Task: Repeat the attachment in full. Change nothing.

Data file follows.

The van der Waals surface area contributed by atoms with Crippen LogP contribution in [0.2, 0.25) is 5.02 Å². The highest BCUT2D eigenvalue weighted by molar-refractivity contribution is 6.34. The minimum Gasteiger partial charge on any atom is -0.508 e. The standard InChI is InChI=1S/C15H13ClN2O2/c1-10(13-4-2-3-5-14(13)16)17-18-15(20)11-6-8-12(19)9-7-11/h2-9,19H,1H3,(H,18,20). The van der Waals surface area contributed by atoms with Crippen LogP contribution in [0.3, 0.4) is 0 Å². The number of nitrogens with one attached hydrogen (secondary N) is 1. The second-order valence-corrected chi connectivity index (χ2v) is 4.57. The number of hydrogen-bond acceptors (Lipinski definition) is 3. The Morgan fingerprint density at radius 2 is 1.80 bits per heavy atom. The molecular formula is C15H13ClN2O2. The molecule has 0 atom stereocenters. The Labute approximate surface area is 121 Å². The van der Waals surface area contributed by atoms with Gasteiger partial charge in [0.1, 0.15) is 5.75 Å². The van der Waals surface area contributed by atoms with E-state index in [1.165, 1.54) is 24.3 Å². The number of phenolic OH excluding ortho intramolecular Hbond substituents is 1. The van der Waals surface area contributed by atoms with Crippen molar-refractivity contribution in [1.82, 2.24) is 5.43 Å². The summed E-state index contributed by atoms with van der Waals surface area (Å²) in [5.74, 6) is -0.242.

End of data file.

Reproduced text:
The van der Waals surface area contributed by atoms with Crippen LogP contribution in [0.2, 0.25) is 5.02 Å². The highest BCUT2D eigenvalue weighted by molar-refractivity contribution is 6.34. The minimum Gasteiger partial charge on any atom is -0.508 e. The standard InChI is InChI=1S/C15H13ClN2O2/c1-10(13-4-2-3-5-14(13)16)17-18-15(20)11-6-8-12(19)9-7-11/h2-9,19H,1H3,(H,18,20). The van der Waals surface area contributed by atoms with Crippen LogP contribution in [0.3, 0.4) is 0 Å². The number of nitrogens with one attached hydrogen (secondary N) is 1. The second-order valence-corrected chi connectivity index (χ2v) is 4.57. The number of hydrogen-bond acceptors (Lipinski definition) is 3. The Morgan fingerprint density at radius 2 is 1.80 bits per heavy atom. The molecular formula is C15H13ClN2O2. The molecule has 0 atom stereocenters. The Labute approximate surface area is 121 Å². The van der Waals surface area contributed by atoms with Gasteiger partial charge in [0.1, 0.15) is 5.75 Å². The van der Waals surface area contributed by atoms with E-state index in [1.165, 1.54) is 24.3 Å². The number of phenolic OH excluding ortho intramolecular Hbond substituents is 1. The van der Waals surface area contributed by atoms with Crippen molar-refractivity contribution in [1.82, 2.24) is 5.43 Å². The summed E-state index contributed by atoms with van der Waals surface area (Å²) in [5.74, 6) is -0.242.